‘Peace of Thoughts’ initiative offers psychological well being help in Catholic colleges

Catholic school teachers, principals and support staff from all twin cities attended a training session on Tuesday that focused on mental health and wellbeing.

MENDOTA, Minnesota – Workers at Catholic schools in the greater Twin Cities area gathered Tuesday to prepare for the upcoming school year. But the training did not focus on academics. Instead, it was about mental health and wellbeing.

“When a child walks through a classroom, you can tell in the first few seconds what that child’s morning was like. It’s really unfortunate to think that this kid might have had a rough morning when they were dealing with something and we’re going to ditch this kid. We have to be aware that not everyone is in this place all times of the day, “said Brian Ragatz, President of the Competence Center for Catholic Schools (CSCOE).

Last year, in the midst of the pandemic, the non-profit organization launched the “Peace of Mind” initiative for mental health. The aim is to help not only students but also parents and school staff overcome struggles and improve mental health and wellbeing both inside and outside the classroom.

CSCOE is funding the initiative free of charge for schools.

The pandemic has sparked further discussions about the mental health of the students.

“It affects children in so many different ways. They have … greatly increased anxiety; they worry about their families; they worry about their health; they are exposed to problems and questions.” that children are usually not faced with a serious illness. They lost people in their lives, “said Sarah Lilja, elementary school counselor at the Mary School presentation in Maplewood.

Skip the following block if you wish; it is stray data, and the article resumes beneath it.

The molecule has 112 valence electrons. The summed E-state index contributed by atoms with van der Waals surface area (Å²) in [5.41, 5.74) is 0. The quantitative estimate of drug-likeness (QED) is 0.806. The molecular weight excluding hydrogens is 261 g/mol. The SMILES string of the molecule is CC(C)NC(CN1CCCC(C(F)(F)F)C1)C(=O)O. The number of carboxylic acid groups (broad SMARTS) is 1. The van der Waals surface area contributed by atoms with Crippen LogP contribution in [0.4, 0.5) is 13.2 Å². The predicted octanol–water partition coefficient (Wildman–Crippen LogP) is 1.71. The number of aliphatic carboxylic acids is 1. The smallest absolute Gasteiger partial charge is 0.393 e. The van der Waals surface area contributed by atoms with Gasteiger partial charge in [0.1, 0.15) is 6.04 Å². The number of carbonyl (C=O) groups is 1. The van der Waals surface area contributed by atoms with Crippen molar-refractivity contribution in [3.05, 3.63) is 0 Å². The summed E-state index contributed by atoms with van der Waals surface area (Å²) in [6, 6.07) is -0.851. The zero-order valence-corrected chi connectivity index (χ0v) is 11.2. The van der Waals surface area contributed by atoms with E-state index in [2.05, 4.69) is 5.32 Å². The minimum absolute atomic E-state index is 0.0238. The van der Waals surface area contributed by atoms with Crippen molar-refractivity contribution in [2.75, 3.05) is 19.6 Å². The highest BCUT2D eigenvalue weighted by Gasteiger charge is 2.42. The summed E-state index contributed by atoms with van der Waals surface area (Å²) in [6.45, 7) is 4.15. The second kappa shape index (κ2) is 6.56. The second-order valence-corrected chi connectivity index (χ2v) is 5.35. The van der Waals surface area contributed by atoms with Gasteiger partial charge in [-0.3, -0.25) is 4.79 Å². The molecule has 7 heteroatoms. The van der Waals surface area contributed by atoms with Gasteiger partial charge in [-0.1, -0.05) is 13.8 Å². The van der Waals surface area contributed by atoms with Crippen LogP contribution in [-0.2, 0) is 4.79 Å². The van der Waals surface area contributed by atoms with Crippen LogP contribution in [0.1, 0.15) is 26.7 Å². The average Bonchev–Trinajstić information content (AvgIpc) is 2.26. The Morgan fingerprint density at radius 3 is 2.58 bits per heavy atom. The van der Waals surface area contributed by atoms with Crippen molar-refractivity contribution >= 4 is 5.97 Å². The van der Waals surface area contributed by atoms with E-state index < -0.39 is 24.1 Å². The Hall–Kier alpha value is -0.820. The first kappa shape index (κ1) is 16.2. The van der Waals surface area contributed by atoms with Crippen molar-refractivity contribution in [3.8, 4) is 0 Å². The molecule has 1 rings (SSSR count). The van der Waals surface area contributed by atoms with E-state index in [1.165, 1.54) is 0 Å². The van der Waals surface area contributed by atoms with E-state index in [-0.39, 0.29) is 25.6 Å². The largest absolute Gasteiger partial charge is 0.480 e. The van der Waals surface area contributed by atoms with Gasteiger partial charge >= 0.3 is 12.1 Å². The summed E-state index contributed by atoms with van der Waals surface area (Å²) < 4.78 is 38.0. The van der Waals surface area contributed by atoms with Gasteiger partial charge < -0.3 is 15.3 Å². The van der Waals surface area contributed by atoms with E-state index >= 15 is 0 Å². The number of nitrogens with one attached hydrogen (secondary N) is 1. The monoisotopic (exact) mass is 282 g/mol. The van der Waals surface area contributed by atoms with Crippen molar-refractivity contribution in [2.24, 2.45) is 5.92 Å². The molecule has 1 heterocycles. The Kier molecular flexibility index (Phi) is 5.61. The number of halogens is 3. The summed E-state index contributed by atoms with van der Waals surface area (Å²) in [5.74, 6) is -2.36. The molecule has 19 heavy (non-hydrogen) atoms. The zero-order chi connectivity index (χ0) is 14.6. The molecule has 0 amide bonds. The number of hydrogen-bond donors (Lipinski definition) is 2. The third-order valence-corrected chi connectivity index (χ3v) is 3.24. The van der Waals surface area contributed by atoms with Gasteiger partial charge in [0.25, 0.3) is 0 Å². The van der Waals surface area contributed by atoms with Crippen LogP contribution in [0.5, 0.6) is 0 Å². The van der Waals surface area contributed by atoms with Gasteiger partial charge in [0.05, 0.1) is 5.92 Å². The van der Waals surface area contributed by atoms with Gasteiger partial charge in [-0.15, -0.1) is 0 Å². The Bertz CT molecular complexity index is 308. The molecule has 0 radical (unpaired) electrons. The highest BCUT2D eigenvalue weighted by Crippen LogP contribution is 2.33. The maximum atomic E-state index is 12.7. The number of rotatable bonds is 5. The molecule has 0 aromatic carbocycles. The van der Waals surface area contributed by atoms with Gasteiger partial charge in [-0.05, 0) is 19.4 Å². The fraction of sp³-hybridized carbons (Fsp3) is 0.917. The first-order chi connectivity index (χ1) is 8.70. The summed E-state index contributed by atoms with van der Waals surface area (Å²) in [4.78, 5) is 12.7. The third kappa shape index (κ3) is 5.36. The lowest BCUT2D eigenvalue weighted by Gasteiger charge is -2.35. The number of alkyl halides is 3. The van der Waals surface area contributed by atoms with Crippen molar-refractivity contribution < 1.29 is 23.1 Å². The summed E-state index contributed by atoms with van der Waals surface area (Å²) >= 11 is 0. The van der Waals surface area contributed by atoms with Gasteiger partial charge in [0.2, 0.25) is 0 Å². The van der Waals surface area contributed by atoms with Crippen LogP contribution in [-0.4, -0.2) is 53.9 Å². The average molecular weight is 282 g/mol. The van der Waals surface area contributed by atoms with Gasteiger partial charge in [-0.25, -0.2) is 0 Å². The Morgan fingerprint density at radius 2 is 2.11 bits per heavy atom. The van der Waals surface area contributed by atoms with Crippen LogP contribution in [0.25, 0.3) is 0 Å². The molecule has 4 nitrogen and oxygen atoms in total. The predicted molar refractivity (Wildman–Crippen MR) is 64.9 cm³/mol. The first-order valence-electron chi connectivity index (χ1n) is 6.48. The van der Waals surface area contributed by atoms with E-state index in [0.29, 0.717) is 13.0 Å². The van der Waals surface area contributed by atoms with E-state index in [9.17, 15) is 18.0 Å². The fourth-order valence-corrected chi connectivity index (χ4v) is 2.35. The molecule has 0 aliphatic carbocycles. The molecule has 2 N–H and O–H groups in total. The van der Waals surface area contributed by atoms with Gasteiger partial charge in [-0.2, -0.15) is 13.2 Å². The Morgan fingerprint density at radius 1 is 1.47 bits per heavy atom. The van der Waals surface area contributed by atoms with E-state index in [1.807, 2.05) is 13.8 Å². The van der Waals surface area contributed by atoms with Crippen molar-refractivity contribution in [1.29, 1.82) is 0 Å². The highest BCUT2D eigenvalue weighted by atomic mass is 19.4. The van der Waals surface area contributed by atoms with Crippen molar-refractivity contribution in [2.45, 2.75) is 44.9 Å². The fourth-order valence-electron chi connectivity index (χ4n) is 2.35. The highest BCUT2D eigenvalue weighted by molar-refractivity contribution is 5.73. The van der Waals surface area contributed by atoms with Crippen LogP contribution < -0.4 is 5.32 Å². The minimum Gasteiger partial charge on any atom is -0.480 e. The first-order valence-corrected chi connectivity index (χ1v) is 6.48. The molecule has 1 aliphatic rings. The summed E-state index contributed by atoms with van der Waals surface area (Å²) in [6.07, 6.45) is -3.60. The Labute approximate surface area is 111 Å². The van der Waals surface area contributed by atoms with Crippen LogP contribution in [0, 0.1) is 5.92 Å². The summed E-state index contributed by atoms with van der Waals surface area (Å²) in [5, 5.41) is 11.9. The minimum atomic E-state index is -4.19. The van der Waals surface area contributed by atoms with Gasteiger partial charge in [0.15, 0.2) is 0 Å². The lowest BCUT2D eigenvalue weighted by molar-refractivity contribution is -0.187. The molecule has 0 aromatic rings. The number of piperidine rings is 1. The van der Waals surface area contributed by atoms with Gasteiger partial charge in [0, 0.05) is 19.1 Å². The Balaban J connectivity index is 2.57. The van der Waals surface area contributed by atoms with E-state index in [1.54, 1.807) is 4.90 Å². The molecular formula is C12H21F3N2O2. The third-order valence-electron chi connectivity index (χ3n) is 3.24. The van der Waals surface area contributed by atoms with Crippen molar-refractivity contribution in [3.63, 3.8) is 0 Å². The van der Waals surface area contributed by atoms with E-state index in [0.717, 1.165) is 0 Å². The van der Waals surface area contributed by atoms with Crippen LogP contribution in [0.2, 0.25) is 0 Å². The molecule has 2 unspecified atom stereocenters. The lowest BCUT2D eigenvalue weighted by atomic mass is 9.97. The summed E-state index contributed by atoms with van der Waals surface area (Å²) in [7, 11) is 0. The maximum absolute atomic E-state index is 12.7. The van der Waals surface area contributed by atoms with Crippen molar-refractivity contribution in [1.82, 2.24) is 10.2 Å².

“It’s really a groundbreaking idea to bring this curriculum into Catholic schools. Every school should do this and it is really phenomenal and almost moving for me to see CSCOE providing the funding and support to make this possible, ”Lilja said.

The program works with the Phoenix School of Counseling to support 78 Catholic schools or approximately 21,000 students and their families from preschool through 8th grade.

On Tuesday around 100 employees from 10 Catholic schools took part in the Peace of Mind 2.0 training in St. Peter’s Church in Mendota. Dr. Jules Nolan of the Phoenix School of Counseling and CSCOE led the training on managing anxiety and mental health in childhood.

“I wanted to do this training so that not only my teachers understand what social emotional learning (SEL) is. I have my administrative assistant from the office here, my support manager, my supervisor because all these adults keep touching children’s lives on a daily basis, “said Dawn Biren, headmistress of St. Dominic School in Northfield.

Biren said that last year they only focused on helping staff learn more about SEL. Now they are ready to offer this support to their students.

“Social emotional learning, many Catholic schools say we raise the whole child. Mind, body and soul. This is a way to help our children with the mind part of it, ”said Biren.

SEL helps children work on everything from managing their emotions to maintaining positive relationships.

“From the first person the child sees in a day to the last person, everyone plays a role in that child’s development and it is important that we are all trained, especially in these challenging times,” said Ragatz.

Tuesday’s training is just the beginning. There will also be zoom calls and possibly face-to-face sessions for parents, as well as programs like retreats for students.

The teachers are supervised throughout the school year. The Peace of Mind 2.0 initiative also provides schools with a professional school advisor one more day per week.

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